The Russian efforts in the North Caucasus may provide a valuable future case study in evaluating the usefulness of the fundamentalism-violence matrix. This is due to the fact that in Chechnya the focus is on a broad range of measures to “eradicate the Salafi ideology, including through tough measure against fighters and often their support base” while in Dagestan a more inclusive model seeks to incorporate “mechanisms for safe return to peaceful life for fighters, greater religious freedom and dialogue … including the moderate Salafi communities”105.
Finally, Morocco is acknowledged for having the “most extensive counterradicalization measures”106 aiming at reconciling victims and perpetrators through direct interactions and “prevent the adoption of violent extremist ideas and behaviors before any crimes are committed”107. However, it lacks any civil society engagement108 and it is seen as not credible due to its use of repressive measures.
3.2. Civil Society programs
The preceding analysis has shown the dangers of only covering radical minds or radical behavior and demonstrated that a national concept should cover both components. The civil society and the government may thereby be complimentary actors, one focusing more on the deradicalization of mind-sets, and the other on disengaging individuals from violence. Due to the lack of credibility or skepticism towards government actors which may have previously experienced repression or even torture109, the civil society may be well-placed to pursue deradicalization. At the same time, this increases the outreach, and targets the prevalent restriction to prison inmates, i.e. radicals who have already committed acts of violence, another weakness of government deradicalization programs. The findings suggest that fundamentalists who have not yet engaged in violence may be insufficiently addressed through government programs which are often integrated in prison systems.
By mapping the desired and achieved goals of national deradicalization and disengagement programs to the Fundamentalism-Violence matrix of Figure 2, gaps may become apparent and civil society actors may be well-placed to address these. An especially innovative approach using the media is the soap opera “The Team” invented by the NGO 'Search for Common Ground'.110 This series revolving around a multi-national soccer team is published in 17 countries and has won various international awards.111 As this essay focuses on government initiatives and the aforementioned limited availability of research on civil society programs, the following only briefly highlights experiences in Bangladesh and describes lessons learned from shifting the responsibility to the civil society.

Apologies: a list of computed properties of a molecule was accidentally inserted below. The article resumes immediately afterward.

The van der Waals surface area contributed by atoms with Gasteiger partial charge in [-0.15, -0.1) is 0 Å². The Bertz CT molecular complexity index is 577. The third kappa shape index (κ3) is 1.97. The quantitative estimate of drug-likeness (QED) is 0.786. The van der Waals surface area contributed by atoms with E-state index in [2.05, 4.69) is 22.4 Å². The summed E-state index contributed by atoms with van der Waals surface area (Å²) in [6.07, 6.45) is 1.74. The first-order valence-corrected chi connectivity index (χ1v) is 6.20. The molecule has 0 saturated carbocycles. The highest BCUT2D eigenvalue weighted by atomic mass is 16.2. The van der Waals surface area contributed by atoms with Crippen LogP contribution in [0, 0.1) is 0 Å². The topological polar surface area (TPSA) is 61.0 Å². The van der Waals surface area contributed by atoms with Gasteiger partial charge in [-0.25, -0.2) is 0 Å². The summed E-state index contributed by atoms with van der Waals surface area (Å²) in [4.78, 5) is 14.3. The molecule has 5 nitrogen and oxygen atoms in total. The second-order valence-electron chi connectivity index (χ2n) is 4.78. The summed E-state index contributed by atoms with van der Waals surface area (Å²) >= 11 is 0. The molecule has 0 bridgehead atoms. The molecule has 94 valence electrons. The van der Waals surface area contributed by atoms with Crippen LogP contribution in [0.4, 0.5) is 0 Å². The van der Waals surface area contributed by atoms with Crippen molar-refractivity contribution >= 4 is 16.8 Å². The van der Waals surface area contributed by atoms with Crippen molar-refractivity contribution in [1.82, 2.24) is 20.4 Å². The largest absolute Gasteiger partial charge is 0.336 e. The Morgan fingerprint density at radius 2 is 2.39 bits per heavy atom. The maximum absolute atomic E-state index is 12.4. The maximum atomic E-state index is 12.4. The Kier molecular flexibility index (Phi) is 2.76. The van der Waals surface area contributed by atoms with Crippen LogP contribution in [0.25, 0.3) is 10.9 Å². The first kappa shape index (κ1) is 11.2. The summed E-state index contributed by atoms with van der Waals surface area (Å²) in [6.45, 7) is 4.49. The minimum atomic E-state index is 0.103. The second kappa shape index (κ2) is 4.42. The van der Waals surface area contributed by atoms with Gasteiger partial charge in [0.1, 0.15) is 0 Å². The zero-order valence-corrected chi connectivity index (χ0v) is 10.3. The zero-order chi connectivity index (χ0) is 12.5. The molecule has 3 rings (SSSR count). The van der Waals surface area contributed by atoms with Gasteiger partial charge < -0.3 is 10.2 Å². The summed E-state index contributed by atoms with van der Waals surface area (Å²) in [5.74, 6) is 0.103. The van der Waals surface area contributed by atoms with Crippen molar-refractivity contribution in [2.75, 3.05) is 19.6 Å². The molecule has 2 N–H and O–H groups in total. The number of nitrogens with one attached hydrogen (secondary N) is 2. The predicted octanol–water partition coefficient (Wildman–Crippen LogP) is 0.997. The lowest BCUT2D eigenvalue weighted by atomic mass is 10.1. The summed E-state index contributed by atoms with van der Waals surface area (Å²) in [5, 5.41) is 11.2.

Bangladesh was subject to a number of attacks between 1999 and 2005112. In response, instead of implementing an expensive state program, the government decided to “promote a more moderate version of Islam and expose violent extremist ideologies as misconceived”113 by facilitating the creation of new NGOs and Civil Society Organizations (CSOs). Furthermore, existing NGOs, which already understood their local environments and were well-respected, were given funds to continue initiatives under their own autonomy.114 They implemented amongst other things interactive question-and-answer sessions inviting religious leaders, and engaged the population at the local level through workshops, seminars and conferences.115 The further analysis of this program, aiming at fundamentalist thoughts, and therefore the target of deradicalization according to the Fundamentalism-Violence matrix, may offer valuable insight and best-practices to be adopted in other locations, since strengthening the civil society initiatives is seen as crucial in ending or preventing the occurrence of violence. This was also recognized in the context of Algeria, where the “role of the community … was of strategic importance in defeating terrorism”116 following the Civil War of the 1990s.
The recent Institute for Strategic Dialogue (ISD) policy briefing underlines the growing interest in civil society approaches towards deradicalization and disengagement. This document presented at a conference organized by the Danish Presidency of the Council of the European Union briefly discusses various initiatives in order to derive lessons learned. Amongst the strongest advantages of civil society approaches are their credibility within communities, the local knowledge and the ability to involve and build trust across a broad range of actors, including former extremists.117 It is recognized that “addressing the social network is key” 118 in creating a long-term solution which reintegrates individuals into society.119 However, the civil society approach also entails risks. Most importantly, the reliance on external funding which puts the continuity of a program and its staff at risk, but also difficulties associated with being seen as too closely aligned to the government that supplies funding. Finally, the programs require competent and professional experts such as psychologists, moderators or workshop leaders, thus further increasing the financial burdens on these NGOs or CSOs.120Continued on Next Page »